Mr Howlin said Labour’s opponents Sinn Féin and the AAA/PBP “would have driven the economy into the ground had they been let. We didn’t let them. The economy recovered. Spectacularly.”

He said his party was not given credit for solving the big problem of the State’s solvency and could not solve all of the other problems and suffered as a consequence at the hands of the voters.

Mr Howlin pointed to data this week showing that unemployment has almost halved from 15 per cent to 8 per cent and said this was a statistic that the party should “shout from the rooftops. This is nothing to do with the new Government. It is all our work and we should be proud of it.”

Describing this as an incredible achievement which had directly led to 155,000 people and their families becoming better off, he said it was ironic that this did not work in the party’s favour during the election.

The not so clear understanding of body mass index (BMI)

Is it time to move away from a BMI-focused approach at the level of the individual?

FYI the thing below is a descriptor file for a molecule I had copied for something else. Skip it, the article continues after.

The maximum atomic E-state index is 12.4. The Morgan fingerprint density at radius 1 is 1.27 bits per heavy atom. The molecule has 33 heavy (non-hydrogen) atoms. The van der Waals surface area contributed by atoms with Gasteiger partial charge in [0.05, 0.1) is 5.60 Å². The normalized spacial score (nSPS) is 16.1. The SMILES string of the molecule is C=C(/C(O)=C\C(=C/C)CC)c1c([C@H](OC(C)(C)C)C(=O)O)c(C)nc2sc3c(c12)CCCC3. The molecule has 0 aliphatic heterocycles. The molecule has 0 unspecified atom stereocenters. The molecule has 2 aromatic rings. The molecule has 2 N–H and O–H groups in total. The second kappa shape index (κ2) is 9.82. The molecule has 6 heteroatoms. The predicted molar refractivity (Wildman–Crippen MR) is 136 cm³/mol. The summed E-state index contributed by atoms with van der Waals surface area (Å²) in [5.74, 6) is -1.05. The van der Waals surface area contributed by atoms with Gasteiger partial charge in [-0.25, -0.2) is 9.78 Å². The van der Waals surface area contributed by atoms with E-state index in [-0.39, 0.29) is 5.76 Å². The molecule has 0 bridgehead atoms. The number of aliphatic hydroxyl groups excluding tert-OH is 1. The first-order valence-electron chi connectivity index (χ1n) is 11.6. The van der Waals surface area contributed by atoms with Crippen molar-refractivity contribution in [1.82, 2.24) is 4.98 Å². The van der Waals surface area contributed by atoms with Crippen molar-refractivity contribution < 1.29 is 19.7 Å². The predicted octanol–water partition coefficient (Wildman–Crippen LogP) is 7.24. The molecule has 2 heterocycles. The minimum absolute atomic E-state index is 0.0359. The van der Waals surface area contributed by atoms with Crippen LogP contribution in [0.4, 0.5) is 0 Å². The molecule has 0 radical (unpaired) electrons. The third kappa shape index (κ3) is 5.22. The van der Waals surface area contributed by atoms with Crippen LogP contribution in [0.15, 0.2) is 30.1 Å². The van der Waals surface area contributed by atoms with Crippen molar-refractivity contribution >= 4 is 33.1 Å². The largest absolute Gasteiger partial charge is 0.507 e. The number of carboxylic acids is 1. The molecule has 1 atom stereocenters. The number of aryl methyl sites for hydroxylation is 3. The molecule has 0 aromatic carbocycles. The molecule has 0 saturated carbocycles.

Given the relationship between increased weight, and diabetes and heart disease, you would expect that a rising BMI would be associated with increasing mortality but that is not the case

“The road is long, With many a winding turn, That leads us to who knows where”

The lyrics of the Hollies hit He Ain’t Heavy, He’s My Brother fit nicely along the convoluted road that is the relationship between body mass index (BMI) and health.

From being an accepted arbiter of whether you were overweight, obese or a member of that elusive category, normal, the emperor’s clothes have become somewhat tattered of late. Add conflicting advice on healthy eating, and the world of fitness and health has become most uncertain.

BMI, which is calculated by dividing your weight (in kg) by the square of your height (in metres), gained currency as a more accurate measure of “healthy” weight following the publication in 1972 of a paper in the Journal of Chronic Diseases by Ancel Keys.

He argued that BMI was, “if not fully satisfactory, at least as good as any other relative weight index as an indicator of relative obesity”.

Keys was prescient in describing BMI as “not fully satisfactory”. Using the ultimate outcome of mortality, the optimal BMI associated with lowest risk of all causes of mortality is no longer certain.

Given the relationship between increased weight and a greater incidence of diabetes and heart disease, you would expect that a rising BMI would be associated with increasing mortality. However, compared with normal weight, being underweight is associated with increased mortality, and a moderately elevated BMI is associated with lower mortality. This unexpected relationship is called the obesity paradox.